How Dogs Think (Well, Jasmine Anyway)

Jasmine is one smart girl, always has been.

She is the puppy that was house-trained in one week! And not because of my outstanding training skills—I was a dog training virgin then. Jasmine had to teach me everything. I learned more from her then she did from me.

Jasmine is also very observant and she forgets nothing. 

It took only one encounter with the thermometer for her to glue her rump to the ground the moment a vet approaches his drawer.

When we first took her for her underwater treadmill therapy, she wasn't very impressed having to get into that weird fish tank with no water and no fish.

It was to her relief that at least the water started to pour in. Kind of too warm to anybody's liking, but one can't rely on the bipeds to do anything right.

Then the ground started moving, now, that was really weird. Who came up with that idea? 

Gotta work pretty hard keeping up with it—all that walking while getting nowhere. Hm, ok then.

Are we there yet?

Finally, the ground stopped moving, the water went away and they opened the door—I'm outta here!

But Jasmine is also very good at accepting the inevitable. 

So the next time she came in she hopped right into the tank.

Once the door closed behind her, she started pawing at the edge where the water came in last time—let's get this over with.

This became a routine. Hop in, get the water going by pawing at that edge and when it's all done get the door open by pawing at that.

The vet likes Jasmine very much and always marvels at how smart she is that she knows how to get things working.

Last time, however, there was an apprentice vet there doing the session. As usually, Jasmine hops in and goes to get the water going.

“Jasmine, don't do that,” the apprentice vet says.
“Well, she does that to get the water to come in,” hubby smiles.
“But Jasmine, that does not work,” the vet starts to explain … but at that moment the water starts pouring in!

“See, it is working!” hubby says.

How do you argue with that? IT IS working, it always has.


Last two weekends we were helping out vet move to his new clinic.

It's a very nice place and he decided to get some new stuff also, including new lift exam tables.

In the old place, he had hydraulic lift exam tables. 

They were there since the first time Jasmine came to see him. She didn't really like them so much, but since she figured out that they want her on that table, she'd just hop on as she entered the exam room.

Then the vet would come in, raise the table, poke and probe her—that's how that is done before they can express the joy of seeing each other again.

Because the vet has these new exam tables now, he gave two of the old ones to hubby—you know, hubby is one of those guys who finds a use for everything …

So he loaded it onto his trailer and took it to the shop at the friend's farm where he and the dogs spend most of the weekends working on other stuff somebody found the use for.

As he was unloading it, Jasmine was very puzzled.

What is this doing here?

But as he moved it into the shop, she figured—ok, that's where we'll do this now I guess.

In order to get with the program, she hops on. 

But nobody else seems to be doing this right!

Jasmine gets off again and, making sure that hubby can see her getting on, she hops back on. She tried this several times.

"Ok, is nobody else going to get on with the program?”

Hm, I guess that's why it's here now – cause it's broken.


  1. Inductive AND deductive Poodle can do both too. Sometimes it gets a little scary.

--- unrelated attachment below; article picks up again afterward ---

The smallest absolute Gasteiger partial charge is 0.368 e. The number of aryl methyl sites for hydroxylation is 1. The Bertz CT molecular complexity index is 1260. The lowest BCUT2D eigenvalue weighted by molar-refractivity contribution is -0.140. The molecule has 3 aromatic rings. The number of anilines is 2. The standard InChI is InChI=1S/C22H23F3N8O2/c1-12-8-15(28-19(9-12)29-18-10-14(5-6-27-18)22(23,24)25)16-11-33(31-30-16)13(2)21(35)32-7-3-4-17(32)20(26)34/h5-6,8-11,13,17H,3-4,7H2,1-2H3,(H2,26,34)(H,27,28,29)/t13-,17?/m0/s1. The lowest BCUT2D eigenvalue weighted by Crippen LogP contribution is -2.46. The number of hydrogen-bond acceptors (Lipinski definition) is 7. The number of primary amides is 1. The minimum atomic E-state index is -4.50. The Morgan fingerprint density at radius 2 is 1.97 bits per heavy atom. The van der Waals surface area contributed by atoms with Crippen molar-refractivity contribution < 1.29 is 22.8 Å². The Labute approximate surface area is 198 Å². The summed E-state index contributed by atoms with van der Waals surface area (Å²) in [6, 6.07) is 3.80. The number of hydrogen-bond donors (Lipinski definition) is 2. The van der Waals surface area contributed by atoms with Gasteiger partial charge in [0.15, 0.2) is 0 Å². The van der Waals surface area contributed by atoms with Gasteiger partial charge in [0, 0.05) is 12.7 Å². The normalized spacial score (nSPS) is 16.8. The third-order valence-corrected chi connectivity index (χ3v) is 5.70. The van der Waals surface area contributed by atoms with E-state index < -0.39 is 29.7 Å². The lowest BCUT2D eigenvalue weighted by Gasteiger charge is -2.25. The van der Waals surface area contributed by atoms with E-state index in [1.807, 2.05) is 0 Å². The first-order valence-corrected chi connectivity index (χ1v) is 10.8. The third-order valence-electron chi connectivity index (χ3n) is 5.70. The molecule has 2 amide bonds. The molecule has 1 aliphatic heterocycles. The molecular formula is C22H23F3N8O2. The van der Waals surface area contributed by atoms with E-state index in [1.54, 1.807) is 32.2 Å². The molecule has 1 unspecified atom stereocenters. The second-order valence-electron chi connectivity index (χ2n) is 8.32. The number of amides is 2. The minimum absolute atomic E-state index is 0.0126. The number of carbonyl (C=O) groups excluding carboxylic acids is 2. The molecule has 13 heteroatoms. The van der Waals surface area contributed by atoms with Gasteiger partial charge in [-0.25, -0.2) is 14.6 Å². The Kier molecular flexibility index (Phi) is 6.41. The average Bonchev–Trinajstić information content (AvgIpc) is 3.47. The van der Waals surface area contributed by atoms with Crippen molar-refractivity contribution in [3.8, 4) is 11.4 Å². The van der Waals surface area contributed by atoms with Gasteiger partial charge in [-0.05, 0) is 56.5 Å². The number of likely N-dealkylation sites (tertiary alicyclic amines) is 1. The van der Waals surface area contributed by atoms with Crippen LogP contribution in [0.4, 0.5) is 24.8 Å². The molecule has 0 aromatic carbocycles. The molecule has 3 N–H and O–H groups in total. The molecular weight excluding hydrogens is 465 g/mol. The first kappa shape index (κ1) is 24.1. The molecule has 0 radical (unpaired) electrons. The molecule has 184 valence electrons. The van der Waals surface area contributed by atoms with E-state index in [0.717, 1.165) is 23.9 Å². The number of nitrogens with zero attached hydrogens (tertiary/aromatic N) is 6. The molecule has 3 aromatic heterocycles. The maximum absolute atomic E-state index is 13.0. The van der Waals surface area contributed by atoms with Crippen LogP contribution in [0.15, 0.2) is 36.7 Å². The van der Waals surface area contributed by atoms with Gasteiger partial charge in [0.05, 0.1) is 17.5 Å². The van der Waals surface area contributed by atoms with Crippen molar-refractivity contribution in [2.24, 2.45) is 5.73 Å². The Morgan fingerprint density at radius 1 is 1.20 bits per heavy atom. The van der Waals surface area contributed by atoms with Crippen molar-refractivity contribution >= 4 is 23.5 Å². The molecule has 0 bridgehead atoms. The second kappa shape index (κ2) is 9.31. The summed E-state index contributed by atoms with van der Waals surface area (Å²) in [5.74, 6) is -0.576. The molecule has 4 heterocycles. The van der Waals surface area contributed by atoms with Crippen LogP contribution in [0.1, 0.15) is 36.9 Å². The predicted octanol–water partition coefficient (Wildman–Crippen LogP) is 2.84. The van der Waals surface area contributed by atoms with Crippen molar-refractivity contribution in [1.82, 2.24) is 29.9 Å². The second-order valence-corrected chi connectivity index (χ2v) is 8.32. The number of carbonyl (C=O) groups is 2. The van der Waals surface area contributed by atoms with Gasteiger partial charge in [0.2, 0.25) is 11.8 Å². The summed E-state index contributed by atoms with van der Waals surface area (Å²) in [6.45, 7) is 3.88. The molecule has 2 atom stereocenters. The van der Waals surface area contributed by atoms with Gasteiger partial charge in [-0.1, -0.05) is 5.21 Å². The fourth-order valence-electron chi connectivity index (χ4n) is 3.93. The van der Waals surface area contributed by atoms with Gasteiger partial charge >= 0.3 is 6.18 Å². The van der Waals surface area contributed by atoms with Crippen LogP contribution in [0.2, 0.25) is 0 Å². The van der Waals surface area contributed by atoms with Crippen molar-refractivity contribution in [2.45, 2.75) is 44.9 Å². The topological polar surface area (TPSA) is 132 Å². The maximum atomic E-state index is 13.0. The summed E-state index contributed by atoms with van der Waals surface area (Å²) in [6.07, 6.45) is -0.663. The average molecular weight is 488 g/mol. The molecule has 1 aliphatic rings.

2. Aww, that's adorable! And it is a pretty true representation of dog logic processes! (And actually, people too in a lot of cases!)

  3. Jasmine's got her whole world figured out :-) Always watching and putting things together. Same with speech. You can really see it when you say something she doesn't understand - she's trying to figure it out :-)

  4. Wow, that is very impressive Jana! She sounds like one truly special lady.

  5. What a great story! Jasmine's got it going on!

  6. Dear Dr. Laci. Yeah, she's too smart for our own good! But she is extremely special lady.

    Vicky, glad you liked the story. Oh yeah, she's got it going on :-)

  7. What a clever girl she is your beauty!There's lot more to communication than talking. Dogs talk to us by the look in their beautiful eyes... with a nod and the way they hold back their ears...u can see them smiling when they're happy and u can see their sad eyes when they're in pain or upset. I wouldn't trade my beautiful Precious for the world. He waits for me coming back from work and everyday I get the most amazing hug and his licking wouldn't stop as if he hadn't seen me in a 100 years... honestly... I cannot imagine my life without him, I love him so very much.

  8. Thank you, she really is - the apple of my eye :-) They really do become like kids sometimes, don't they?

  9. Wow! Jasmine is a smart girl! She really puts 2 and 2 together!
    Great example of how they adapt so well:)

  10. That's how she can rule the world around her ;-)

  11. Hi Y'all,

    Love how Jasmine thinks and communicates! Good girl!

    Most of our vets these past years are young and get down on the floor with the larger dog. As a matter of fact the surgical clinic Hawk had to go to has no metal tables, only a counter for small dogs. They say many dogs panic if they object to a procedure while on the metal table because it is slippery.

    That said, if the vet has a bad back or knees, the floor is no place to be!

  12. Yes, previous vets (and her TCVM still) examine her on the floor.

    Her main vet is not young and does have problems with his knees and back. So he had the old lift tables from before we started seeing him.

    His are not that scary, actually, as he applied a non-slip, non-reflective surface on them. So these are safe for all.


Post a Comment